Mole Valley Poets, 27th January 2014
Rosemary Wagner: Maitreyabandhu: Poetry as Spiritual Practice

Rose led the evening with brief reference to biographical notes on Maitreyabandhu who was born Ian Johnson in 1961, began studying Buddhism in 1986 and was ordained into the Triratna Buddhist Order and given the name Maitreyabandhu in 1990. He trained as a nurse, went on to study fine art at Goldsmiths College, London and has written books on Buddhism as well as being successful in publishing poetry.

In an interview Maitreyabandhu was asked how he balanced the competitive side of publishing poetry with his practice as a monk. He acknowledged that spiritual life and worldly life (success and so forth) are mutually incompatible. He tries to guard against his ambition by giving time primarily to Buddhism – to teaching, going on retreat, trying to help others a little – so that the focus remains on his spiritual life.

Maitreyabandhu sees the spiritual life as committing ourselves to values such as empathy and insight. Poetry can be a spiritual practice, a way of life. In an article in Magma 51 he set out thirteen points which describe some of the more important aspects of that life. These points were considered in turn and gave rise to much lively discussion within the group. The thirteen points are highlighted below together with a very brief summary of each one.

  1. Cultivate uselessness This is the antithesis of acquisitiveness and is a mode of appreciation, relating to life not for what it can give us but for its own sake, living simply so as to get on with the real business of poetry.
  2. Work Hard Spiritual life is a pursuit of excellence, authentic feeling, clear thinking and imaginative sympathy and so drafting and re-drafting is a spiritual practice.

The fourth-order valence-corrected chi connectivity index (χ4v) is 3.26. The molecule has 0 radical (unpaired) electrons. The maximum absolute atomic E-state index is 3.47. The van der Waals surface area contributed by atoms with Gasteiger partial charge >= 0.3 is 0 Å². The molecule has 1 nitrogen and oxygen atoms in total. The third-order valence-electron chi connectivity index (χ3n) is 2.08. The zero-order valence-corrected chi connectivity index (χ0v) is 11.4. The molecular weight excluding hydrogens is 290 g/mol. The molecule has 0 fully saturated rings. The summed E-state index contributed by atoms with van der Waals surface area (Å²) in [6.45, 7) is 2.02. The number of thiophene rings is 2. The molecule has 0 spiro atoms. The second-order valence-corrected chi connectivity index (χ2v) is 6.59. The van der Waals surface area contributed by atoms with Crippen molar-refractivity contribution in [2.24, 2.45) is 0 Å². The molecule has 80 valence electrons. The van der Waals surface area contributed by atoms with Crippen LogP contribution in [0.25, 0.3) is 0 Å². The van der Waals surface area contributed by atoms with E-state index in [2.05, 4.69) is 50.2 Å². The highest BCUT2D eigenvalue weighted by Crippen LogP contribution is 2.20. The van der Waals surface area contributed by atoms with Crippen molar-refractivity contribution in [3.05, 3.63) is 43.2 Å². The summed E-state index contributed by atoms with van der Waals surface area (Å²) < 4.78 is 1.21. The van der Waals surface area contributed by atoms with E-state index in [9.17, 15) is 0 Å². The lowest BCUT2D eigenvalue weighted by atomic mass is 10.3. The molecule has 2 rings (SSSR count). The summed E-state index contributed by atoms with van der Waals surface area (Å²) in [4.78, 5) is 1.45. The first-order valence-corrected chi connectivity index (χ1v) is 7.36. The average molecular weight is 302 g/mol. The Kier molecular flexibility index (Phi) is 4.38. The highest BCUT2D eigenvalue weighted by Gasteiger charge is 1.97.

3. Be Open to Criticism Let go of of pride and egotism to embrace criticism – let go of what you think to allow the writing to develop.
  4. Engage with Primary Experience Engage with sight, sound, smell, touch and taste. Drop beneath the racket of thought into direct sensation. Allow proprioception and introception.
  5. Develop Imagination Imagination is the synthesis and transcendence of reason and emotion. Imagination brings the whole person together and always goes beyond you.
  6. Beware 'Fancy' With fancy, a sort of showing off, nothing genuinely new comes into being, there is no realisation of the thought the poem is trying to think.
  7. Beware Success Success can lure us away from inner space, can inflate ego, separate us from friends, can be addictive. To mitigate against the dangers of success: give. Share success, give to others.
  8. Embrace Disappointment This hangs around like a stray dog that likes you. All that has happened is that we have not got what we want. Embrace the feeling and so let go of self. As an antidote read great poems – we are trying to write that well.
  9. Read Deeply (and broadly) In order to write poems you need to read them. Read contemporary poems, poems in translation, the acknowledged best: Shakespeare, Milton, Keats etc. Read intensely.
  10. Read Well Read for enjoyment, delight and ecstasy. Read and appreciate. Give dedicated time to reading. Read with emotional and intellectual commitment. This needs to be a kind of meditation.
  11. Do it for Poetry Anything you write, any poem that lifts off the page is only partly your own. You have been helped by the poems you've read, the courses you've attended, the tuition, mentoring and editing you've received. You stand on the shoulders of others. Honour your debts, express gratitude to those who help you. Do this for the love of poetry.
  12. Pass it on Engage deeply with poetry and write out of that engagement. Poems need effort, application and concentration. Help people see why it is an effort worth making.
  13. Develop yourself Deep poems, achieved poems are written by deep people. If you want to write well you need to live deeply, you need to develop yourself. A poet needs to observe vividly, feel strongly, reflect deeply and think rigorously. A robust sympathy for others together with genuine independence of mind is needed for poetry.

Rose rounded off the discussion with a reading of Hammer and Still life with geranium from Maitreyabandhu's collection The Crumb Road.

This was a most engaging and enjoyable presentation.